Recently, my wife pointed out that I had holes in my socks and suggested I throw them away. After initially protesting that those socks were comfortable, I finally agreed that they needed to go. I couldn’t deny that my socks had worn out their usefulness.
If I may be so bold, allow me point out something to you: Your leadership style has holes in it! It’s true for each of us. But unlike the situation with my old socks, it doesn’t mean something is wrong.
Have you taken the time to evaluate your effectiveness as a leader? Hopefully, you have. You can accomplish this intentionally by reading leadership books, attending conferences or seeking out mentors.
Sometimes, though, evaluative moments happen unintentionally when we notice what someone else is doing, thanks to their amazing Instagram post or Facebook status update. We see all the great things happening in their world and think, I wish I were a good as them.
Any self-evaluation of our leadership will bring us to the realization that the way we lead has some major holes. Maybe the missing pieces in your leadership are in the realm of creativity or organization. Perhaps you struggle with management, budgeting or counseling.
When we see these holes, it’s hard not to zero in on them in a negative way. But the truth is, those holes are there for a purpose.
In a training I do with leaders, I bring out a shirt with large holes in it and say, “This is you and your leadership style.” We talk about the fact that no matter how great you are as a leader, you have places where there are gaps. Some are visible to you. Others, like a small hole in the back of a shirt, are not obvious to you, but other people may see them.
Though acknowledging our weaknesses isn’t easy, I am a firm believer that God made us incomplete in the way we lead on purpose. I believe it is because those gaps point to our need for others.
Having holes in what we are capable of doing demands that we surround ourselves with people who can do what we can’t. So, how do we deal with those missing pieces?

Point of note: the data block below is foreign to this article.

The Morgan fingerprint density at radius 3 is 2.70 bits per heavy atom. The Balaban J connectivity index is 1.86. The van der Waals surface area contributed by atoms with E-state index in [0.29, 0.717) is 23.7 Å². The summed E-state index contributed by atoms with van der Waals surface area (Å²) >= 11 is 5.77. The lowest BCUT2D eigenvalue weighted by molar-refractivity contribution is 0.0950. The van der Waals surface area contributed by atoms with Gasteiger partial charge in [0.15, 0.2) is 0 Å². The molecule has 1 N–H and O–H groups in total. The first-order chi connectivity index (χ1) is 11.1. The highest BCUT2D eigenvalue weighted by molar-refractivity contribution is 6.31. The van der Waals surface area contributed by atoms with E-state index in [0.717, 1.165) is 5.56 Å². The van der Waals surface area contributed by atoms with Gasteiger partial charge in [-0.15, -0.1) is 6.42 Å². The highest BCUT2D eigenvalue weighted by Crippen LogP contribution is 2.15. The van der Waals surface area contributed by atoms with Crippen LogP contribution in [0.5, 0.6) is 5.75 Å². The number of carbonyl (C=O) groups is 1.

Focus on Your Strengths, Not Your Weaknesses
When we see our shortcomings, we often put a large amount of effort into making those weaknesses stronger. If we are a creative type, we work on our administration. If we are introverted, we may force ourselves to become outgoing.
While there is some value in this, I suggest a different approach: Work on making your strengths even stronger. God has given you talents and gifts that have brought you to where you are. Work on developing those gifts, and become an expert in what you do well.
This doesn’t mean you should completely ignore your weaknesses. But don’t make them the focal point of your leadership development. Hone your natural abilities, and look for creative ways to fill your weaknesses.
See Your Holes As Opportunities, Not Deficiencies
God doesn’t call us to do everything on our own. To grow and become better, we need others around us who can do things we can’t. We may become aware of holes and think, This is exactly why I’m not a good leader. But we should see these gaps instead as opportunities to partner with people who flourish in areas where we lack.
To be candid, I am not always detail minded. If we plan an event of any kind, I want to talk about all the fun and crazy things we will be doing and how we will get people involved or the impact it could make.
However, when it comes to details such as decorating, or the amount of food we need for the number of people attending, I go blank. I personally hate talking about that stuff. When it comes to such details, I have some major holes.
Thankfully, there are people on my team, including my wife, who thrive in those roles. So, instead of beating myself up about how I am not good at handling such things, I trust these individuals to make the detail decisions and relieve me of that burden.
Don’t Let the Gifts of Others Intimidate You
There is one potential problem with allowing others to thrive where you are weak: They will succeed. The problem obviously isn’t in their success. It’s in how you process their success.
When we put people in places where their gifts thrive, they will rise to levels that might surprise us. People will start praising them and recognizing their contributions. We must embrace this as a good thing; otherwise, it can spark insecurities in us.
Insecurity is the kryptonite of great leadership. As we spot the holes in our leadership, we need to fill them with people who are gifted in those areas. When we do, our ministries will grow stronger, our influence will increase, and our impact will expand.
So, when you stop to evaluate your leadership level and notice all those holes, take heart. God is showing you what to look for as you build your team.